Pediatric Hearing Loss Providers’ Points of View: Counseling, Comfort Levels, and Certification
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These three articles center on aspects of audiology and speech-language pathology
providers in pediatric hearing loss.
First, “eHealth Coaching: Counseling Characteristics of Coaches Used With
Parents” centers on identifying clinician communication behaviors and missed
opportunities during an eHealth intervention. Themes were identified within each
category. Trends included greater use of close-ended questions over open-ended
questions, frequent responses to parent emotions, and engagement in a shared process
through providing information and exploring progress on parent goals. Missed
opportunities occurred within each category. Coaches' communication behaviors
demonstrated support for parent learning that was positively received. Joint planning to
address parent challenges was a missed opportunity to support parent behavior
changes regarding hearing-aid routines.
The aim of “Listening and Spoken Language Specialist Auditory–Verbal
Certification: Self-Perceived Benefits and Barriers to Inform Change” was to explore the
professional's viewpoint on the path to the Listening and Spoken Language Specialist
(LSLS) certification. There were 295 participants from different parts of the world:
certified LSLSs, mentees pursuing certification, and professionals interested in
certification. The study addressed motivation, self-perceived gains, challenges, and
barriers in an international cohort. The purpose of the study was to guide future changes
within the certification system. Several indicators pointed to the need for more
awareness of significant gains LSLS certification can bring to professionals. There is
also a need to address, minimize, and overcome perceived barriers in the process.
Similarly, research is warranted to explore obtaining LSLS certification outside English-speaking countries and with a larger, more population-based sample.
In the closing article, “Comfort Levels of Providers Serving Children Who are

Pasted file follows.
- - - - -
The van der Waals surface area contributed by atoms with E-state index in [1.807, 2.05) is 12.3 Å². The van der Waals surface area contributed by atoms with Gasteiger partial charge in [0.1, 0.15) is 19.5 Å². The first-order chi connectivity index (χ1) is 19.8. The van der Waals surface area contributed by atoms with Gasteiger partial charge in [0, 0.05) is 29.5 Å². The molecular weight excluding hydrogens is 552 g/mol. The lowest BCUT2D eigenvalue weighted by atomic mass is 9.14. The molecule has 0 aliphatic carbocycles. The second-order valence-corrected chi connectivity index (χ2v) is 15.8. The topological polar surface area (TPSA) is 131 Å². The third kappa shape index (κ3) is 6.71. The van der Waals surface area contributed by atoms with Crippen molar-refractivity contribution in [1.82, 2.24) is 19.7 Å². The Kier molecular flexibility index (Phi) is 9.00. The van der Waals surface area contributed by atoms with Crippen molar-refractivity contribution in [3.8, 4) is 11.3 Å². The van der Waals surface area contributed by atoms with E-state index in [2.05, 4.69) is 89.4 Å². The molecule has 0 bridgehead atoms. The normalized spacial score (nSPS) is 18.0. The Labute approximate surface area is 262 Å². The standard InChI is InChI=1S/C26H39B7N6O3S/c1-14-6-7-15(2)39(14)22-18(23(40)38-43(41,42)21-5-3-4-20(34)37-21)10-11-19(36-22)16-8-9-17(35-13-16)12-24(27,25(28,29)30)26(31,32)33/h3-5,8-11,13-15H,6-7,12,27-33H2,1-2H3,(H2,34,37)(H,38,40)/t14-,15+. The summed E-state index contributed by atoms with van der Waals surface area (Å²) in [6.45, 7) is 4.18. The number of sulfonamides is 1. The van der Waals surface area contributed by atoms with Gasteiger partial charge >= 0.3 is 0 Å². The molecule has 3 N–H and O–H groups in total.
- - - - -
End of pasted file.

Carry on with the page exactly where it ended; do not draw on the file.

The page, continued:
Deaf/Hard of Hearing: Discrepancies and Opportunities,” Blaiser and Mahshie discuss
that while best practice outlines specific skills and expertise from highly qualified
providers, in reality, many lack confidence related to hearing technology and resources
related to serving children who are deaf/hard of hearing (DHH). The study surveyed 459
professionals in ASHA serving children who are DHH. The intent was to compare
differences in confidence, training, and using resources between providers who have a
self-selected interest in working with children who are DHH (membership in SIG 9) and
those who serve children who are DHH and are not part of the hearing-related SIG. The
results indicate that there is limited provider confidence in working with this population.
These conclusions provide graduate training programs opportunities to explore provision
of more intensive, comprehensive experience to better serve children who are DHH.
will be able to:
- identify themes related to clinician communication behaviors and missed
opportunities with parents during an eHealth audiology visit
- list participants’ described common barriers in the LSLS certification process
- describe ways to meet the needs of providers serving children who are DHH
to improve comfort levels and support resources
about what you learned and report on the Completion Form how you will use your
in This Course
- eHealth Coaching: Counseling Characteristics of Coaches Used With Parents by
Kylie R. Johnson, Karen Muñoz, Guadalupe G. San Miguel, and Michael Twohig, published in SIG 9, Volume 8, Issue 1,
February 8, 2023
- Listening and Spoken Language Specialist Auditory–Verbal Certification: Self-Perceived
Benefits and Barriers to Inform Change by Maria Emilia de Melo, Uma Soman, Jenna
Voss, Maria Fernanda Hinojosa Valencia, Dorie Noll, Frances Clark, Gayla Hutsell
Guignard, and Ulrika Löfkvist, published in SIG 9, Volume 7, Issue 6,
December 14, 2022
- Comfort Levels of Providers Serving Children Who Are Deaf/Hard of Hearing:
Discrepancies and Opportunities by Kristina M. Blaiser and James Mahshie, published in SIG 9, Volume 7, Issue 5,
October 20, 2022